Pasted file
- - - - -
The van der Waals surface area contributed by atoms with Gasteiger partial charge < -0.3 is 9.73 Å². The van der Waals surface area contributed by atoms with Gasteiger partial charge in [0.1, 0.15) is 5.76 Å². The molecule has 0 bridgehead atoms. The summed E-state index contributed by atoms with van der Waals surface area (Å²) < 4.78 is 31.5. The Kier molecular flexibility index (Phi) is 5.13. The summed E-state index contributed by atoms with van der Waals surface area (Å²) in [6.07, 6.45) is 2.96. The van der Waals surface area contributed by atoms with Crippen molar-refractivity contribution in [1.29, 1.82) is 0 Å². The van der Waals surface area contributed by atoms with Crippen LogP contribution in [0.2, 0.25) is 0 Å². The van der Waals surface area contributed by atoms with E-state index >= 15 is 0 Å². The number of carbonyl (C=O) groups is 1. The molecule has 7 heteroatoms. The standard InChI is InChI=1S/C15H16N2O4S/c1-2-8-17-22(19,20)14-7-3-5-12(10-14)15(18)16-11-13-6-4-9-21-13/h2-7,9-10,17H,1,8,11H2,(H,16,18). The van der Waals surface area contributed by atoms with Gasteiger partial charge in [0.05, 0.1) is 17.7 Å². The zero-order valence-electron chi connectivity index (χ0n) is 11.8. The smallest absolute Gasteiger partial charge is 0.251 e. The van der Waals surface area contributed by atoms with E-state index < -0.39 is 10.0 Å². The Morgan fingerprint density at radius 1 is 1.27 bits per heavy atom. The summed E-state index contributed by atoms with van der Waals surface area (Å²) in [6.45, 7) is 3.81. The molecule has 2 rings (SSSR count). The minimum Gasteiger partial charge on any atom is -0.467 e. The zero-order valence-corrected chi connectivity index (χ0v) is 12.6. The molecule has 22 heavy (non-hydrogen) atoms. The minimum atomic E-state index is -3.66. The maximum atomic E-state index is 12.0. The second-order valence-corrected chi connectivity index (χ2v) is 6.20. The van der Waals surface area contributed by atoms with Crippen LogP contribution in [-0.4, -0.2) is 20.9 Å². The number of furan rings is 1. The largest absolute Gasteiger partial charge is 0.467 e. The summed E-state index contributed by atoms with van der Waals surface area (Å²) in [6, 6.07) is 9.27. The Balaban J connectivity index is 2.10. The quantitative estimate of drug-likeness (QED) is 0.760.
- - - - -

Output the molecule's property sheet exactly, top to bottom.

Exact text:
The van der Waals surface area contributed by atoms with Gasteiger partial charge < -0.3 is 9.73 Å². The van der Waals surface area contributed by atoms with Gasteiger partial charge in [0.1, 0.15) is 5.76 Å². The molecule has 0 bridgehead atoms. The summed E-state index contributed by atoms with van der Waals surface area (Å²) < 4.78 is 31.5. The Kier molecular flexibility index (Phi) is 5.13. The summed E-state index contributed by atoms with van der Waals surface area (Å²) in [6.07, 6.45) is 2.96. The van der Waals surface area contributed by atoms with Crippen molar-refractivity contribution in [1.29, 1.82) is 0 Å². The van der Waals surface area contributed by atoms with Crippen LogP contribution in [0.2, 0.25) is 0 Å². The van der Waals surface area contributed by atoms with E-state index >= 15 is 0 Å². The number of carbonyl (C=O) groups is 1. The molecule has 7 heteroatoms. The standard InChI is InChI=1S/C15H16N2O4S/c1-2-8-17-22(19,20)14-7-3-5-12(10-14)15(18)16-11-13-6-4-9-21-13/h2-7,9-10,17H,1,8,11H2,(H,16,18). The van der Waals surface area contributed by atoms with Gasteiger partial charge in [0.05, 0.1) is 17.7 Å². The zero-order valence-electron chi connectivity index (χ0n) is 11.8. The smallest absolute Gasteiger partial charge is 0.251 e. The van der Waals surface area contributed by atoms with E-state index < -0.39 is 10.0 Å². The Morgan fingerprint density at radius 1 is 1.27 bits per heavy atom. The summed E-state index contributed by atoms with van der Waals surface area (Å²) in [6.45, 7) is 3.81. The molecule has 2 rings (SSSR count). The minimum Gasteiger partial charge on any atom is -0.467 e. The zero-order valence-corrected chi connectivity index (χ0v) is 12.6. The molecule has 22 heavy (non-hydrogen) atoms. The minimum atomic E-state index is -3.66. The maximum atomic E-state index is 12.0. The second-order valence-corrected chi connectivity index (χ2v) is 6.20. The van der Waals surface area contributed by atoms with Crippen LogP contribution in [-0.4, -0.2) is 20.9 Å². The number of furan rings is 1. The largest absolute Gasteiger partial charge is 0.467 e. The summed E-state index contributed by atoms with van der Waals surface area (Å²) in [6, 6.07) is 9.27. The Balaban J connectivity index is 2.10. The quantitative estimate of drug-likeness (QED) is 0.760.